Privacy Watch: California Law Protects Us All From Security Breaches

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No matter where you live in the United States, your protection against identity theft is about to get better. And you can thank the California legislature for that.

As of July 1, a new California statute requires any business with customers in California to alert those customers if anyone steals sensitive private information that could lead to identity theft (like your name combined with your Social Security number, driver's license number, or financial account information). The notifications must go out even if the company merely suspects a cyberburglary.

The law requires disclosure only if the information at risk is unencrypted. Any company that fails to inform California customers that their information was stolen could face costly lawsuits.

The effect of the new law will reach well beyond the borders of the Golden State, says Chris Hoofnagle, deputy counsel for the Electronic Privacy Information Center, a privacy advocacy group. "A lot of businesses that operate nationwide will treat all their customers as though they're Californians," Hoofnagle says.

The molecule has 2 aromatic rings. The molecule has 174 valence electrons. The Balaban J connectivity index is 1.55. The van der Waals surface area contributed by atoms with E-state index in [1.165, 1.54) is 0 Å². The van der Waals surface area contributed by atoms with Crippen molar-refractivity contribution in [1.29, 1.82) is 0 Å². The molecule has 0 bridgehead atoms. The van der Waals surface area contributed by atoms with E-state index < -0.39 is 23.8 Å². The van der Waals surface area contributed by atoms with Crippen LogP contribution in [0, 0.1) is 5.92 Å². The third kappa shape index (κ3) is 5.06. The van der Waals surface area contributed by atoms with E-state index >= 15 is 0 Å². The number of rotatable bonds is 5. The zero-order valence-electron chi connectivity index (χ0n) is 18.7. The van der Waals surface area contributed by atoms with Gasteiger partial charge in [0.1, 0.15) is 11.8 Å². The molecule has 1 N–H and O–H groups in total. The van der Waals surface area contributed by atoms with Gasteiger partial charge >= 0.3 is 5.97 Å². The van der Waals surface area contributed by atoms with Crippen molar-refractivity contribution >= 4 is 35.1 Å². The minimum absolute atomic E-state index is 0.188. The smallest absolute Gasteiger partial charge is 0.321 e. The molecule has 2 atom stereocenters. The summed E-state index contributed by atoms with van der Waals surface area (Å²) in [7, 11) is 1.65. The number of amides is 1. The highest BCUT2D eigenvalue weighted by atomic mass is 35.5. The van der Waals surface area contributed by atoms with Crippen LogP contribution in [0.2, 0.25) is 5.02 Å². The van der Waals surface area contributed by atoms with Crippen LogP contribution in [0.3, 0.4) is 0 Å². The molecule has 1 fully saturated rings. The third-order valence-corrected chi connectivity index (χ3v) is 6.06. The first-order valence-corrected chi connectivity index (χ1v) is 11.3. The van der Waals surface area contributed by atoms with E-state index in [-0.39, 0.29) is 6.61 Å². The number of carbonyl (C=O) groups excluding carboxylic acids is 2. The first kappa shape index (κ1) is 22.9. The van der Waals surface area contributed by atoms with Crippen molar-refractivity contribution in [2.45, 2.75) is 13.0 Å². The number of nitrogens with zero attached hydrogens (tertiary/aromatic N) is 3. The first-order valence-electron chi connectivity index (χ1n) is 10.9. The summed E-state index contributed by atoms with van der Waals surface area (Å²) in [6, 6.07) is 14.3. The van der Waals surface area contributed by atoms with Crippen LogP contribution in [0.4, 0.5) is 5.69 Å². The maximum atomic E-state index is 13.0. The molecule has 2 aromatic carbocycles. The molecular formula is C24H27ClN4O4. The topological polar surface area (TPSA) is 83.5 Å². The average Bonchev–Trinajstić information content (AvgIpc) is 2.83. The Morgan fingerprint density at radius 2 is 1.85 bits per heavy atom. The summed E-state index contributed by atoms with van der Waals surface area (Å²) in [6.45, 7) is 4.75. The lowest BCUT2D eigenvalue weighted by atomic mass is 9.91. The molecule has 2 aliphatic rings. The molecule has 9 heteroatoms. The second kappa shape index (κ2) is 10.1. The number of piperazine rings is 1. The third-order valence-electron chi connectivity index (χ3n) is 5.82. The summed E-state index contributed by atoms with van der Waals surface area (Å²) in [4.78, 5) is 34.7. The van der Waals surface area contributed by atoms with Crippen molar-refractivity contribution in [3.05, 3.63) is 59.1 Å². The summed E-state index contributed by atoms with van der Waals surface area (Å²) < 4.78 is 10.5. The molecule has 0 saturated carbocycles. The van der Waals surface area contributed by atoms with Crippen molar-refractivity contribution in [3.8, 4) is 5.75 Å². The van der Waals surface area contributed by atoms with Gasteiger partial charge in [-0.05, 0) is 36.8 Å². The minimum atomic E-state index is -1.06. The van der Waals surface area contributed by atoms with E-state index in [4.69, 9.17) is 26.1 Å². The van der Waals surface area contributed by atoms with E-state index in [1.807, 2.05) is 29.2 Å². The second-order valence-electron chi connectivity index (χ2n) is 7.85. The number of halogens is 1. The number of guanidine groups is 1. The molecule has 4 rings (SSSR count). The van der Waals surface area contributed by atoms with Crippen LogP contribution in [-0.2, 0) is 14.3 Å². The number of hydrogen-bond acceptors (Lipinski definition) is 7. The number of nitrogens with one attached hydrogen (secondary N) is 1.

After all, many large Internet companies have difficulty distinguishing exactly where a customer lives; on file they may have only an e-mail address, for instance. And customers in Oregon or Maine won't be happy to learn that they weren't notified of a security breach just because of where they live.

Previously, companies that fell victim to malicious hackers or other kinds of computer data theft have been able to keep the details of the crime under wraps, out of sight of their customers and stockholders. When a hacker stole credit card information from online music store CDUniverse and demanded $100,000 to keep quiet about the crime, the company contacted the FBI. But it didn't let customers know about the security breach until the 18-year-old Russian cyberthief posted the credit card information online.

"It's common sense that individuals should be notified when their personal information is stolen from companies," Hoofnagle says, "but there was no law that required this until now."

Most important, Hoofnagle says, the law will make companies wary about asking for and storing sensitive information that the firms don't need, and this change will help both the companies and their customers. You run less risk of identity theft overall if your information is in fewer places, and if the places with the data protect it more securely. "Businesses will be less likely to collect [Social Security numbers] in the future," Hoofnagle says, "and that will be good for privacy."

Andrew Brandt is a senior associate editor for PC World. E-mail him at Click here to view past Privacy Watch columns.
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